The Korea Herald


[Matthew Lynn] Portuguese bailout costs more than money alone

By 류근하

Published : March 29, 2011 - 17:57

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Is it 50 billion euros? Or perhaps 70 billion euros? The cost of bailing out Portugal varies according to who makes the calculation. No one will know the real price until officials from the International Monetary Fund and the European Central Bank tell us.

But it isn’t the actual amount that counts. It is the price the euro area is paying for having a single currency.

And on that measure, a rescue package for the beleaguered Portuguese economy comes with far too high a price tag attached. It will raise too many questions about whether the euro can ever be made to work; it will mean there is no longer a firewall that stops the crisis from spreading to Europe’s core; and the Portuguese don’t seem willing to accept the same type of austerity package that Greece and Ireland got.

For all three reasons, the last thing the euro area can deal with right now is a Portuguese rescue.

It now seems inevitable that Portugal will be forced to accept a bailout from the rest of the euro area. Last week, the country’s parliament rejected the package of budget cuts proposed by Prime Minister Jose Socrates, prompting him to offer his resignation. Fitch Ratings and Standard & Poor’s both lowered the country’s debt rating, and bond yields soared.

The country needs money. It faces redemptions valued at about 9 billion euros ($12.7 billion) in total on April 15 and June 15, perhaps around the time of early elections to choose a new government. Portugal intends to sell as much as 20 billion euros of bonds this year to finance its budget and cover maturing debt. Right now, it doesn’t look as if the markets are willing to come up with that kind of cash. That leaves the euro area and the IMF as the only viable alternative ― the same way it was for Ireland and Greece.

The money can be found if it has to be. A bill for 70 billion euros won’t bankrupt Germany or France. But just because you can afford something financially doesn’t mean you can afford it in other ways. The euro area can’t take the cost of bailing out Portugal. Here’s why.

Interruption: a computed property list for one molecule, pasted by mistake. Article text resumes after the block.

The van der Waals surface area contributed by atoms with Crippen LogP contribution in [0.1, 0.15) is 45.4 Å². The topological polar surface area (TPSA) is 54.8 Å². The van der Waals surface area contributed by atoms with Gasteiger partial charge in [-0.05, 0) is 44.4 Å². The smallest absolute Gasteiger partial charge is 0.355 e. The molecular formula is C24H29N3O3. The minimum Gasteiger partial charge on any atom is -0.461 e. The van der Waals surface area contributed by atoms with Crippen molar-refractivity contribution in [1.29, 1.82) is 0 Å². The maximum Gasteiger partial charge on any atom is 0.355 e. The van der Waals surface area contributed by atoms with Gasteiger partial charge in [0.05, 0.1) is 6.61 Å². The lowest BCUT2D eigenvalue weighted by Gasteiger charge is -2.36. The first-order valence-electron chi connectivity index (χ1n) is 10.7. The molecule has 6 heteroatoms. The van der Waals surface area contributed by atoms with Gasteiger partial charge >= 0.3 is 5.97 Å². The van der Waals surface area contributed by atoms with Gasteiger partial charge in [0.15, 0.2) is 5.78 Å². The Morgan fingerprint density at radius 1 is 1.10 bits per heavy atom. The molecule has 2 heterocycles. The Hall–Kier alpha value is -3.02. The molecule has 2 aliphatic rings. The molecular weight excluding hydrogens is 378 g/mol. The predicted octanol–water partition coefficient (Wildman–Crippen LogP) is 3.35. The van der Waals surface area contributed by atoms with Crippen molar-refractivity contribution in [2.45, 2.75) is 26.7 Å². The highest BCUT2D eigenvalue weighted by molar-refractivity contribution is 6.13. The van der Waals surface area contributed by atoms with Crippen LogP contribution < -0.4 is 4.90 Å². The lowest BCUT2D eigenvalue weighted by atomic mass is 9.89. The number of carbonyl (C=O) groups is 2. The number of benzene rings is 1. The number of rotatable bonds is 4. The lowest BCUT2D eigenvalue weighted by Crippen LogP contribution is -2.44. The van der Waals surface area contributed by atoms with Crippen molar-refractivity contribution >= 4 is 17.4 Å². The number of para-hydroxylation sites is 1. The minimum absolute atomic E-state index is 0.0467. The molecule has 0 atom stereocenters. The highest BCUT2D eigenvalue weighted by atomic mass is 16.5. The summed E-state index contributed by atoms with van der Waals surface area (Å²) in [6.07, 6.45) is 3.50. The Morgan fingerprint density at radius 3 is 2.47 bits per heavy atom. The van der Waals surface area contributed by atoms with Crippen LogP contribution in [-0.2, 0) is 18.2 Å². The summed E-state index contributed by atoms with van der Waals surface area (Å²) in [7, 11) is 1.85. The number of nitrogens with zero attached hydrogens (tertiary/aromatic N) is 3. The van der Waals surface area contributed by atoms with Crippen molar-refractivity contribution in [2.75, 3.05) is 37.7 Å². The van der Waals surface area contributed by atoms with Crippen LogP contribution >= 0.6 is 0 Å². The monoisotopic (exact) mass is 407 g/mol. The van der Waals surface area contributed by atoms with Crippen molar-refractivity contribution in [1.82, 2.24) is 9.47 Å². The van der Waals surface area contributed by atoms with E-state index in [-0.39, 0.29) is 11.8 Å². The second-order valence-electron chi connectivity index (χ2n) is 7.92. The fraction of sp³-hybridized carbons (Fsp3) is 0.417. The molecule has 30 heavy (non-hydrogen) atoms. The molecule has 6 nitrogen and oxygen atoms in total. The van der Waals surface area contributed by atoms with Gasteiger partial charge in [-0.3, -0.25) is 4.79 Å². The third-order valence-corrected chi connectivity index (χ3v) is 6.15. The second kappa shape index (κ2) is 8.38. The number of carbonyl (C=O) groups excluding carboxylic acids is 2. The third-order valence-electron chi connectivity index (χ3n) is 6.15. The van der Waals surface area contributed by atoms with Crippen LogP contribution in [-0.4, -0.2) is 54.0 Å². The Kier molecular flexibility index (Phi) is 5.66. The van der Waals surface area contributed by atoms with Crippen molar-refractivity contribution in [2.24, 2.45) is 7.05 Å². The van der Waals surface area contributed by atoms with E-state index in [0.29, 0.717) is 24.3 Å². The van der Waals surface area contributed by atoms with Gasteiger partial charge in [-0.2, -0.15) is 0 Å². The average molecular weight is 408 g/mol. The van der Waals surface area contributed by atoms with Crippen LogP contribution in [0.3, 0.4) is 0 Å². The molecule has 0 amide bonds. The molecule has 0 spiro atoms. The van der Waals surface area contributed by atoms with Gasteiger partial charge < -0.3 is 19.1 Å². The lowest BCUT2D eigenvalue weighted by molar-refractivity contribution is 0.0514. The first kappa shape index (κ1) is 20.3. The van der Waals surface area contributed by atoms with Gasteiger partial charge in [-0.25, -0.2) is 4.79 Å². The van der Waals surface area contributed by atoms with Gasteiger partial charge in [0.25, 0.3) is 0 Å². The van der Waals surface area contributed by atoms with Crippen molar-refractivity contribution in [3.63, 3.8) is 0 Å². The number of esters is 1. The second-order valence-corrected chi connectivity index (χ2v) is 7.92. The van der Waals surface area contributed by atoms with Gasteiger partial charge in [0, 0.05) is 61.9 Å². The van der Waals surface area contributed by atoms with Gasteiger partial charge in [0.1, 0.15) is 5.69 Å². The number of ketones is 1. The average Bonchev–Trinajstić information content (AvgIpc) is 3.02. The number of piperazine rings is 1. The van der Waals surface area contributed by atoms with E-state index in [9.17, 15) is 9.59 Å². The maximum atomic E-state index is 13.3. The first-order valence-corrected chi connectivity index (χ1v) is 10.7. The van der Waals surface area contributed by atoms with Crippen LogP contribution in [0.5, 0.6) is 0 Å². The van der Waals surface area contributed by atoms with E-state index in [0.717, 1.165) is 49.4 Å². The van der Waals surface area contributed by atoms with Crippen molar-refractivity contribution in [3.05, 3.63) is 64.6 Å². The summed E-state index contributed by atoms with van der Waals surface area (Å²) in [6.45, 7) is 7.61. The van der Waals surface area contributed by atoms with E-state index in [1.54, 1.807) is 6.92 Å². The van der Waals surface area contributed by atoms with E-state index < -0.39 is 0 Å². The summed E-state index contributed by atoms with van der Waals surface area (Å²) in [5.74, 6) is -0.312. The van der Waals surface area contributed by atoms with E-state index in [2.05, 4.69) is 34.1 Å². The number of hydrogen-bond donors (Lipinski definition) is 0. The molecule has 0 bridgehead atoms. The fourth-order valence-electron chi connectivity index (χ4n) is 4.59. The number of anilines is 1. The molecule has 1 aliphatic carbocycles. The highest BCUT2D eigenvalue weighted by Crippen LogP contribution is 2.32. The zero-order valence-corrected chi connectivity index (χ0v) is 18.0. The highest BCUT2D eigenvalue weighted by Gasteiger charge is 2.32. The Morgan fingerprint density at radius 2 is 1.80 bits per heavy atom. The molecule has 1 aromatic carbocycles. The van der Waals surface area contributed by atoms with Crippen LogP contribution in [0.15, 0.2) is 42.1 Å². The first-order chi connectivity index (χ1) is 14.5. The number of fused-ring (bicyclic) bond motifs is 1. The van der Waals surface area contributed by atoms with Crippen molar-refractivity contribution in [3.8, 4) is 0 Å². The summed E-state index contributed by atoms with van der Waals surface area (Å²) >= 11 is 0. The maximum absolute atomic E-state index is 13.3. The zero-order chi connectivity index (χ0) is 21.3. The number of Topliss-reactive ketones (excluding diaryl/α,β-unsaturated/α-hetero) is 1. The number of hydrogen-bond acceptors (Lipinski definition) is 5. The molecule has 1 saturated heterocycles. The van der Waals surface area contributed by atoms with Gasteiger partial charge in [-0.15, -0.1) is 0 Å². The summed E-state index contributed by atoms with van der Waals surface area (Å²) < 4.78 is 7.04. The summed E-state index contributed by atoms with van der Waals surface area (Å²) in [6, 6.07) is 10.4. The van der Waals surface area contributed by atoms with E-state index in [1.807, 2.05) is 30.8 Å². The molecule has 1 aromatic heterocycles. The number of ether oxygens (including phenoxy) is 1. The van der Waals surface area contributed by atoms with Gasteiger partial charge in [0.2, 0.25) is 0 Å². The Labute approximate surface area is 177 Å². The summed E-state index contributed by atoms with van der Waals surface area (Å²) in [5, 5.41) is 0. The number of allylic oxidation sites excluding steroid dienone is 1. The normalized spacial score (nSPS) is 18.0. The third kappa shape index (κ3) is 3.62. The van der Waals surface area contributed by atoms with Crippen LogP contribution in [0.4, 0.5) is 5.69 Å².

First, there’s no easy explanation for why Portugal needs a rescue. Greece got into trouble because it fiddled its way into the single currency. It never really met the entry criteria in the first place, and its first application was quite rightly turned down. Ireland had a huge property and banking bubble, which then popped, plunging the economy into a deep recession. In both cases, you could argue that some external event created the crisis. It wasn’t the single currency as such.

But Portugal? It didn’t fiddle any figures or have any kind of bubble. Ever since joining the euro, the country has had low growth, and that has worsened its debt position.

It is hard to conclude that the problem was anything other than the currency itself ― and the way it affects countries that aren’t able to stay competitive with Germany. After this bailout, it will be impossible to claim that the euro represents a functioning monetary system with just a couple of rogue members. Its flaws will be impossible to ignore.

Second, once Portugal is bailed out, the hard questions are raised. For the last three months, the markets have been focusing all their firepower on this one tiny country on the western edge of Europe. Whether it is bust or not has never been a huge deal. It is the questions that come next that matter.

Once Portugal is out of the way, the markets will start looking hard at Spain and Italy. And they will probe the stability of the euro area’s banking system. The answers may well turn out to be explosive. Portugal has been a kind of shield ― and without it, the euro will look a lot more exposed.

Third, the Portuguese don’t look willing to play by the rules ― at least as they are written in Frankfurt and Brussels. The indebted, peripheral countries are meant to accept massive austerity programs, and to allow the ECB and IMF to effectively run their economies. But the results elsewhere haven’t been encouraging. Greece is still stuck in a recession, and bond yields remain high. Ireland’s economy sinks further into the mud. It is no surprise the Portuguese have looked at the results of the medicine and wondered if it is a treatment they need.

But if the Portuguese refuse to accept the austerity measures, what is Plan B? So far there hasn’t been any sign that anyone has thought of one.

The euro area can pay for a Portuguese bailout. The 70 billion euros won’t matter much. But the final bill will end up being much costlier.

By Matthew Lynn

Matthew Lynn is a Bloomberg News columnist and the author of “Bust,” a book on the Greek debt crisis. The opinions expressed are his own. ― Ed.